• Immunotherapy

    Asked by LiveWithCancer on Monday, September 25, 2017


    Everyone who has been on WhatNext for any length of time probably knows that immunotherapy has kept me alive for over 4 years. I am like an evangelist for it.

    For the first time ever, I will have the opportunity next week to talk to researchers who are in the process of developing immunotherapy for cancer (not just lung cancer). The researchers work for a pharmaceutical company that has not yet marketed an immunotherapy.

    The purpose of this meeting is to give the patient perspective on immunotherapy.

    If you were able to talk to the researchers what would you tell them?
    Do you have drawbacks that you would like to see addressed?
    What side effects have you experienced?
    If you could tell the audience anything at all as a patient that you hope they keep in mind when developing a new drug what would it be?

    I have had very few side effects from my treatments, but I am well aware that i am one of the lucky few. It would be great if I could let the researchers know about some less tha

    9 Answers from the Community

    9 answers
    • LiveWithCancer's Avatar

      Than pleasant side effects.

      10 months ago
    • SandiA's Avatar

      I had great results and would do it all over again but I ended up with rhematodid arthritis. I haven't heard about too many people like me, but wonder are there many of us out there and have any studies been done about it . Thanks!

      10 months ago
    • GregP_WN's Avatar

      I think any of us that have the opportunity to participate in these studies should. It's literally a part of creating the next generation of treatment protocols and drugs. You are a part of cancer treatment history!

      10 months ago
    • Dianem's Avatar

      How are you doing. As you know I too have had good results, but like sandiA I have some kind of arthritis or neuropathy, the Drs are thinking it comes from the immunotherapy, but are not certain. That would be something to look into.. What to tell the audience. Always hope, never give up. Keep strong,God bless.

      10 months ago
    • LiveWithCancer's Avatar

      Thank you all for your feedback!!! I have always wanted to go to BMS and stand before their researchers and say THIS is the result of what you do every day. I have never had the opportunity.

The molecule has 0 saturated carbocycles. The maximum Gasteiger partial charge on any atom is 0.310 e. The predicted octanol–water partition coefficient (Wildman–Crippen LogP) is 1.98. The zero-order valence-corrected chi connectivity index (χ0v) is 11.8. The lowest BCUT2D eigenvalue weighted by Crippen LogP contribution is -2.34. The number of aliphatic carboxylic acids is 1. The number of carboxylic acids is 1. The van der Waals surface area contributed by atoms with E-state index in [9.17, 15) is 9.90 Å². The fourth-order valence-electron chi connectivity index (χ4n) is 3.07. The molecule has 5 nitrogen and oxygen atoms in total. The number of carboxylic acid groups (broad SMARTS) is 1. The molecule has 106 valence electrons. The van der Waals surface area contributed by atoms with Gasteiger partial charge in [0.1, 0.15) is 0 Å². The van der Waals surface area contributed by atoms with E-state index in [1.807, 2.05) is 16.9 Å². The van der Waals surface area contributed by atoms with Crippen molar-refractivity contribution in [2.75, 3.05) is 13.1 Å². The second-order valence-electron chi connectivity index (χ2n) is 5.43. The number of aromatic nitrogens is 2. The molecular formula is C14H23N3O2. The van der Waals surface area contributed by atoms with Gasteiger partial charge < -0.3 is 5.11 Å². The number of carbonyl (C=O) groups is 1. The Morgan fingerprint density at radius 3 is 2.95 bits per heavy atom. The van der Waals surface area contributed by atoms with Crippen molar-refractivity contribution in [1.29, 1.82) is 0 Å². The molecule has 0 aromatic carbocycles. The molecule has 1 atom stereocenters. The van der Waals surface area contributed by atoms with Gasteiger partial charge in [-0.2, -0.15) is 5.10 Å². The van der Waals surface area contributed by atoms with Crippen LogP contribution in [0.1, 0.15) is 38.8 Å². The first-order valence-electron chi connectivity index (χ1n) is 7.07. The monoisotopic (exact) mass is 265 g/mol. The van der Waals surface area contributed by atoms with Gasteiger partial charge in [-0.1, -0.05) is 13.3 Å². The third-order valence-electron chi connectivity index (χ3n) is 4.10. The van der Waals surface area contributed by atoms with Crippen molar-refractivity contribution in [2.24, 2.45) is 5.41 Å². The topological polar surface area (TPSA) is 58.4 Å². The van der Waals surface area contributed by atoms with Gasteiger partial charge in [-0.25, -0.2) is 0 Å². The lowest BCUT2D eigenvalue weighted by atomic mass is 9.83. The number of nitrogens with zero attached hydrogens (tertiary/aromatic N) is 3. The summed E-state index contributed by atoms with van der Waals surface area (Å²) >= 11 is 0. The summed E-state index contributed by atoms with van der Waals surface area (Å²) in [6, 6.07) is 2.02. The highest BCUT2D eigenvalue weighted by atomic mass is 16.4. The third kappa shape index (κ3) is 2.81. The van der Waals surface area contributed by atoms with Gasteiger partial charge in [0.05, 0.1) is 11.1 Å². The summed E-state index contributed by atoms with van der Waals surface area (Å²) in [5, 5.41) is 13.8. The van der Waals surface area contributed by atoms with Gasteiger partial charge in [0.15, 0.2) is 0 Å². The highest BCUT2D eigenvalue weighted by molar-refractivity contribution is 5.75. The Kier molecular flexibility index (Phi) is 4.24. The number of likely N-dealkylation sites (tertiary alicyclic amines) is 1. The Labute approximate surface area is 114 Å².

I know I had NIH researchers come up to me in tears back in 2015 when I had the opportunity to present to some of them. I think it helps to see that what they're doing has consequences (good and bad).

      From what I learned yesterday, this company is going to be seeking patient perspectives all along the way while developing their drugs and treatment protocols.

      I go next week. By that time, I should have had my 99th infusion of Opdivo (my insurance company gets to start picking up the tab for it ... won't they be pleased??!!)

      10 months ago
    • Cindy0121's Avatar

      Figure out how to help patients recognize and respond to what could be serious adverse events. There will always be those risks, but I think they're could be earlier intervention with some of these horrible complications that land people in the ER, ICU, surgery. I wish they would tell patients more, disclose more of their data about who responds, how long, steroids or no steroids?, stop treatment if doing well or continue? We want to be heard, but all they do is use us to get information. They don't answer OUR questions or share what they certainly have learned since clinical trial data. We're their "Phase IV" trial. So,what are all the best practices that most researchers agree on so far?

      10 months ago
    • DennisOlivier's Avatar

      Oncologists are a strange breed; some of the older ones do not believe in immunotherapy. Other younger Dr.s say it is good. Wife is scheduled for immunotherapy after a three-month regimen of chemo. Wife is doing better after reducing water intake; was drinking, by Dr orders 3 quarts of water a day; the day before yesterday no water other than enough to swallow prescription pills. Salt content in the body was low. Sometimes you wish they knew what they were doing a bit quicker.

      10 months ago
    • Skyemberr's Avatar

      Its tell them that we really need an immunotherapy for people with KRAS positive colorectal cancer. It tends to hit the lungs first instead of the liver and FOLFIRI is not very effective at treating it. We have FOLFOX and radiation but that is not enough. We don't seem to have a third line of defense yet.

      10 months ago
    • LiveWithCancer's Avatar

      Skyemberr, one of the people coming to the meeting is a Stage 4 colorectal patient. He just started Keytruda.

      KRAS, at least for lung cancer, is a very difficult mutation to treat. I didn't realize that it wasn't exclusive to lung cancer.

      A friend of mine has KRAS. Docetaxel has helped keep her tumors at bay for a good long while. Her cancer is lung cancer, but same mutation.

      10 months ago

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